Jenny Bizley, 27, research scientist, Oxford
Income: £27,900, to rise incrementally.
Monthly spending: £370 on bills, £449 on mortgage and £100 on a horse. Savings: £7,500 in a cash ISA; £200 in a saver account.
Property: Flat bought for £190,000. Mortgage of £78,000.
Pension: Contributes 6.35 per cent of salary. Employer contributes 14 per cent.
Jenny Bizley from Oxford has recently started working full time as a post-doctoral research scientist, after completing her Masters and PhD. Fortunately, Jenny's studies were fully funded, so she does not have any student debts or loans to worry about. The area of work she is in and wants to stay in, however, does not have many permanent jobs, and contracts of three years (like the one she has now) are standard.
Jenny recently received a small salary increase, but she feels she has very little money to spare and is concerned she may not be saving enough for the future. She is particularly worried that she may have started her pension too late because of her extended time in education. She wants to know if she should be contributing more to this or to her mortgage repayments.
She has £7,500 of savings in a cash ISA, and wonders whether this would be better invested elsewhere. Ultimately, Jenny says she would like to have enough money to live comfortably, go on interesting holidays and eventually to be able to afford a larger home.
We asked three independent financial advisers for their advice: Andrew Merricks of Skerritt Consultants, Martin Kilroy from Savills Private Finance and Ben Yearsley from Hargreaves Lansdown.
Jenny is tied into her mortgage of £78,000 with the Halifax until her five-year fixed rate ends. There are cheaper deals around, says Kilroy, but she would have to pay early repayment charges of around 3 per cent of her mortgage account if she switches lenders and this would cancel out any savings made by opting for a lower rate of interest. His advice is to review the mortgage towards the end of the tie-in period to ensure Jenny does not end up paying the lender's standard variable rate.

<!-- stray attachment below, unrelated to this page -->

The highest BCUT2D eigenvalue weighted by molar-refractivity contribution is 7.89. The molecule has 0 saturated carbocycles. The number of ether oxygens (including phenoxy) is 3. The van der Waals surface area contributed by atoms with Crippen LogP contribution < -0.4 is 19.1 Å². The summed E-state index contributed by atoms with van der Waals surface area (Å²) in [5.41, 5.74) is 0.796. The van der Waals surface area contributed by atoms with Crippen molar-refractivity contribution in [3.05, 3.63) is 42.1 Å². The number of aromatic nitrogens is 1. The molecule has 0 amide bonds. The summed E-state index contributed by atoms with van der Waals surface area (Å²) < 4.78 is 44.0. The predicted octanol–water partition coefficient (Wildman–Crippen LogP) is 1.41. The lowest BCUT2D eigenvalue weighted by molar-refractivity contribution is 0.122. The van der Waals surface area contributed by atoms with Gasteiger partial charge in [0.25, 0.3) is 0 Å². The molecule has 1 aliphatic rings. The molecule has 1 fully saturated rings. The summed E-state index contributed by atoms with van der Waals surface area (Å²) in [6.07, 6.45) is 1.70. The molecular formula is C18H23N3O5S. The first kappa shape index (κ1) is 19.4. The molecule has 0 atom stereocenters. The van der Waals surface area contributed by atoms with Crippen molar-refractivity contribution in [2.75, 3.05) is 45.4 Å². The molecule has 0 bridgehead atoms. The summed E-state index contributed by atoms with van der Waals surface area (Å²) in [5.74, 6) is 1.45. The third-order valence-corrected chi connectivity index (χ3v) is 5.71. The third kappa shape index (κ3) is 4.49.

Kilroy agrees with Jenny that if she contributed the extra money from her salary increase to her mortgage, she could reduce her loan term to 25 or even 20 years. However, he suggests she could also consider putting the money towards home improvements, which should increase the saleability of her home and the eventual sale price. If Jenny does not want to dip into her savings, the Halifax may be able to grant her a further advance on her mortgage, with the additional funds qualifying for a special rate. Halifax offers a two-year fixed rate at 5.55 per cent with a fee of £399.
This additional loan would be up for renewal around the same time as her main mortgage, at which time she could combine the two. Yearsley says that putting the extra money towards her existing mortgage should be given some serious thought, as this will save significant amounts of interest.
Both Merricks and Yearsley feel Jenny is not in as bad a financial situation as she believes. Merricks points out that she is probably contributing more to her pension scheme than most, and says this shows the benefit of seeing savings as an obligatory monthly outgoing. He suggests that while Jenny may struggle if she had to save 6.35 per cent of her salary each month, it is relatively painless when deducted at source from day one in your job.
As a result, Merricks feels Jenny does not need to consider putting any more into her pension at the moment.
The first thing Jenny needs to do before she starts any other savings is to get her current account in credit, says Yearsley. Although her overdraft is currently interest-free, it will not always be, and it is good to get used to keeping your account in credit. Her salary increase could help her do this.
Merricks thinks she should really try to find, if possible, about £50 a month to put towards a stocks and shares ISA to compliment her cash ISA. He says she may also want to consider moving £2,500 from her cash ISA into a stocks and shares ISA straight away.
These funds will work a little bit harder and should in time deliver better returns than a cash savings account. Merricks believes keeping £5,000 in cash should be enough for any emergencies. Although Jenny says she is averse to investment risk, Merricks points out that it is all about balance, and points out that leaving all her money in cash can be a risk in itself. A good fund she could invest in is Ted Scott's F&C Growth and Income Fund. Yearsley suggests a fund such as Invesco Perpetual's Income Fund, but warns that Jenny must be prepared to invest for five years at least, and accept that while this could give her a good return it could also go down in value.
None of the advisers think Jenny should get life assurance, because she is single with no dependants, but Merricks and Yearsley suggest she should look into some form of protection to cover her mortgage.Reuse content